More than 30 people have fallen ill after a disease outbreak linked to a petting farm, health officials said.
Twenty nine cases of cryptosporidiosis, which causes diarrhoea, were confirmed in people who had visited Swithens Farm in Rothwell, Leeds, since the start of March, according to Public Health England (PHE).
The agency also confirmed two cases of e.coli, which also causes diarrhoea and can lead to kidney problems in serious cases.
The farm's owner said it had put in place measures to remind visitors to wash their hands after touching or feeding animals.
Dr Mike Gent, PHE's consultant in communicable disease control, said: "We are working closely with Leeds City Council and (the) Animal and Plant Health Agency to investigate further and to advise the premises concerned.
"At the request of Environmental Health Services the premises closed voluntarily. This was followed up with enforcement action to prohibit reopening until a number of matters had been addressed".
He added: "It's important to remember when visiting a petting farm that contact with farm animals carries a risk of infection because of the bacteria they naturally carry. It's very easy to touch animals or surfaces which carry bacteria and then people, especially children, put their fingers in or near their mouths without first washing their hands adequately and they become infected.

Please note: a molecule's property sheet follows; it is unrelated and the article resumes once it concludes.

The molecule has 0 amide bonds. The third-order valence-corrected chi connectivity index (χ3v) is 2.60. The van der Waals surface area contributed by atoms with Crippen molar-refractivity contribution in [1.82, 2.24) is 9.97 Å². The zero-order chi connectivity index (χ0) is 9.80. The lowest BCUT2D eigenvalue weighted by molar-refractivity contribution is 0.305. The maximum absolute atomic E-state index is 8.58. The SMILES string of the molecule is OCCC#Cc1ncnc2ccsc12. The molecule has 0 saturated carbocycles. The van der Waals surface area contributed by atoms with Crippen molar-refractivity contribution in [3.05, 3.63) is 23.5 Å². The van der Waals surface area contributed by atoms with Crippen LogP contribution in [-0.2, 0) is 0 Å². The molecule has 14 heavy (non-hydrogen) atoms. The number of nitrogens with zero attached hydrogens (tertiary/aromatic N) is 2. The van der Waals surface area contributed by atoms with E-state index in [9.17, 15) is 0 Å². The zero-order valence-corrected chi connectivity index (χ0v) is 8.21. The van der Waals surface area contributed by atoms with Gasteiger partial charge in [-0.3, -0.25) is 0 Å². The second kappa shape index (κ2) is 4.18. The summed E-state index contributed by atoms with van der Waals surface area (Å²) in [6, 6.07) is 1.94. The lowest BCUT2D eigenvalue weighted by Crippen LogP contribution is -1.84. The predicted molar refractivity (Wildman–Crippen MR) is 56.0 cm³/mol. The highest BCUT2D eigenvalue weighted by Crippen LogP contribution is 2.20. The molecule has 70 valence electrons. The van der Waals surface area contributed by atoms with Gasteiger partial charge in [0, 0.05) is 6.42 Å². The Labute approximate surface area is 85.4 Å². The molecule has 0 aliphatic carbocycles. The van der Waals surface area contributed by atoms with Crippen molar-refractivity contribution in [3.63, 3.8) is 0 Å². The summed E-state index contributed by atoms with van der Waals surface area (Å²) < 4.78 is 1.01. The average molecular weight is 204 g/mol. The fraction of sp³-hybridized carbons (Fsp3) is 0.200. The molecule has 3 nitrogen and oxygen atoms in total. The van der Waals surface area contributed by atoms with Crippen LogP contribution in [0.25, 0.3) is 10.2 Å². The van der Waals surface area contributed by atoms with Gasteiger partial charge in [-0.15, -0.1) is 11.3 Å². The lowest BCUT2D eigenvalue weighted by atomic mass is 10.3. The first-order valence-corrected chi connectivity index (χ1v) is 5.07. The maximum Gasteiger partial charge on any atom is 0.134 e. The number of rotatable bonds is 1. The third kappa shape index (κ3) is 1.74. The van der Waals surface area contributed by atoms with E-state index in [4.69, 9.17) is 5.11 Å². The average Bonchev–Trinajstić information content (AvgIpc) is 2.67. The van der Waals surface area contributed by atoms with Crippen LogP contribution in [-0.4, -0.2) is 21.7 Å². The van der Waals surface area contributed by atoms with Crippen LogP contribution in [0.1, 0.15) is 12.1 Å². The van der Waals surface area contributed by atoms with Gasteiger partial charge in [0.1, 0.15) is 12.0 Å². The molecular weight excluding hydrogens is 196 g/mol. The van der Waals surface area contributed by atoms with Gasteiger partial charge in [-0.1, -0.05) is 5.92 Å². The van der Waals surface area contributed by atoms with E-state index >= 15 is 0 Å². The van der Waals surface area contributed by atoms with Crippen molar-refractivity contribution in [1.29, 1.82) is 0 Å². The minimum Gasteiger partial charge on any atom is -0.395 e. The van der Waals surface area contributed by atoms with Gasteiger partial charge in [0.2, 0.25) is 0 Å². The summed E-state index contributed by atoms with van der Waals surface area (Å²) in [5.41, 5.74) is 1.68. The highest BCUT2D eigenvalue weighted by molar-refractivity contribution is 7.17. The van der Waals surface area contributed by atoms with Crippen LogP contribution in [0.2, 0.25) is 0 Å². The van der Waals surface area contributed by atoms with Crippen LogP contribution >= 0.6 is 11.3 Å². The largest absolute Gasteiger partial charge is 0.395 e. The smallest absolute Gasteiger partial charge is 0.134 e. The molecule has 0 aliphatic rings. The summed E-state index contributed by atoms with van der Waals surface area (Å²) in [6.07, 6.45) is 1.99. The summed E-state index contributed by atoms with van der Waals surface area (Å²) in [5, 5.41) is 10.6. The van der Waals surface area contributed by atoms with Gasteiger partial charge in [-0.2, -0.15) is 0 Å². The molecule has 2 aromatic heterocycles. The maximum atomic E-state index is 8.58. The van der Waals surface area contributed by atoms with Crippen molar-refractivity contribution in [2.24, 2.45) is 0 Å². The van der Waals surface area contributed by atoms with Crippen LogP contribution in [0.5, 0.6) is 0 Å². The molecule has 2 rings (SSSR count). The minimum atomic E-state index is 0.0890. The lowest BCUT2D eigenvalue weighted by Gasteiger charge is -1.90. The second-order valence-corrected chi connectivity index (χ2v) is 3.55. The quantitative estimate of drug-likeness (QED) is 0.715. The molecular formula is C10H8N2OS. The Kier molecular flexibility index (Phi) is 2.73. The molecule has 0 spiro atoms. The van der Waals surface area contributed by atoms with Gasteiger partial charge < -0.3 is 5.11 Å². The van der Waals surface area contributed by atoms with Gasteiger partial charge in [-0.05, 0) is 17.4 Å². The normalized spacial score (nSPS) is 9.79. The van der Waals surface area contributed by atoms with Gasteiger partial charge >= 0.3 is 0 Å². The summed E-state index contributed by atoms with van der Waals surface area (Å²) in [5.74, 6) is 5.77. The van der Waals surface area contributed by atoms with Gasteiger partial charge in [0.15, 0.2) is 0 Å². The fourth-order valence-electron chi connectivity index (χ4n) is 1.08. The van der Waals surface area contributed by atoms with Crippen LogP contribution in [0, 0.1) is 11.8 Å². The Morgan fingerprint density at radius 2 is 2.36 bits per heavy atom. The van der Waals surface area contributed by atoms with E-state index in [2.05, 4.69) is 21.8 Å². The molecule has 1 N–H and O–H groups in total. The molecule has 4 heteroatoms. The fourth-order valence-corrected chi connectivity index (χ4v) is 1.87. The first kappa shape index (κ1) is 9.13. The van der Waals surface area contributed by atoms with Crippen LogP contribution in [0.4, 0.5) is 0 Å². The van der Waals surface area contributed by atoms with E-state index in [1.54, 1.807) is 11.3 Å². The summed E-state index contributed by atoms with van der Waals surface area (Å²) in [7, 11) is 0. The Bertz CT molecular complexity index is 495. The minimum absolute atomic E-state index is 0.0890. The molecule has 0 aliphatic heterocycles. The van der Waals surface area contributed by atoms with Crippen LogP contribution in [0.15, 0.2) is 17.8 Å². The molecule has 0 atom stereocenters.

"It's really important when visiting these sorts of attractions to wash your hands thoroughly using soap and water after you have been in contact with animals and especially before eating or drinking anything.
"People may be tempted to use hand gels and wipes during a farm visit and after touching animals but, although they remove visible dirt and contamination, they may not be effective in removing the germs found on farms."
Swithens Farm has been run by the Broadhead family for more than 20 years, according to its website.
Angela Broadhead, who runs it with husband Ian, told the Press Association: "We are still open. We have put more procedures in place, more signage and sinks to make sure people wash their hands.
"We are doing everything to ensure they are kept healthy and not at risk."